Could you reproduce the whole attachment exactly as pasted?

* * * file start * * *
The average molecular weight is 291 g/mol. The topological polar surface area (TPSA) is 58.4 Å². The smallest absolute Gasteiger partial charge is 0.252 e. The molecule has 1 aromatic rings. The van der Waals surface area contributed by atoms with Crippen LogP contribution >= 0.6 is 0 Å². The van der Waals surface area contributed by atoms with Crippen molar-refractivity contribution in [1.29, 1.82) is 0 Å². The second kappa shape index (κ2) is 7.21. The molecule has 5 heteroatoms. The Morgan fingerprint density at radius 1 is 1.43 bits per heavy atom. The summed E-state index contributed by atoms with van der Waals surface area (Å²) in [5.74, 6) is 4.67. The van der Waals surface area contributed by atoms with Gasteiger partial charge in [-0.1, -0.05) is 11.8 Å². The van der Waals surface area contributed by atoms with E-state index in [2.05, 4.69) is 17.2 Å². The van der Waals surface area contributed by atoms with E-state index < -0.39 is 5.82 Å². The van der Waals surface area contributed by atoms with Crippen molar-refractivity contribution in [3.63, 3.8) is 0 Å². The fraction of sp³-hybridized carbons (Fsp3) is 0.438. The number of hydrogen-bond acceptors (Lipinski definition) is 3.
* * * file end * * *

The average molecular weight is 291 g/mol. The topological polar surface area (TPSA) is 58.4 Å². The smallest absolute Gasteiger partial charge is 0.252 e. The molecule has 1 aromatic rings. The van der Waals surface area contributed by atoms with Crippen LogP contribution >= 0.6 is 0 Å². The van der Waals surface area contributed by atoms with Crippen molar-refractivity contribution in [1.29, 1.82) is 0 Å². The second kappa shape index (κ2) is 7.21. The molecule has 5 heteroatoms. The Morgan fingerprint density at radius 1 is 1.43 bits per heavy atom. The summed E-state index contributed by atoms with van der Waals surface area (Å²) in [5.74, 6) is 4.67. The van der Waals surface area contributed by atoms with Gasteiger partial charge in [-0.1, -0.05) is 11.8 Å². The van der Waals surface area contributed by atoms with E-state index in [2.05, 4.69) is 17.2 Å². The van der Waals surface area contributed by atoms with E-state index < -0.39 is 5.82 Å². The van der Waals surface area contributed by atoms with Crippen molar-refractivity contribution in [3.63, 3.8) is 0 Å². The fraction of sp³-hybridized carbons (Fsp3) is 0.438. The number of hydrogen-bond acceptors (Lipinski definition) is 3.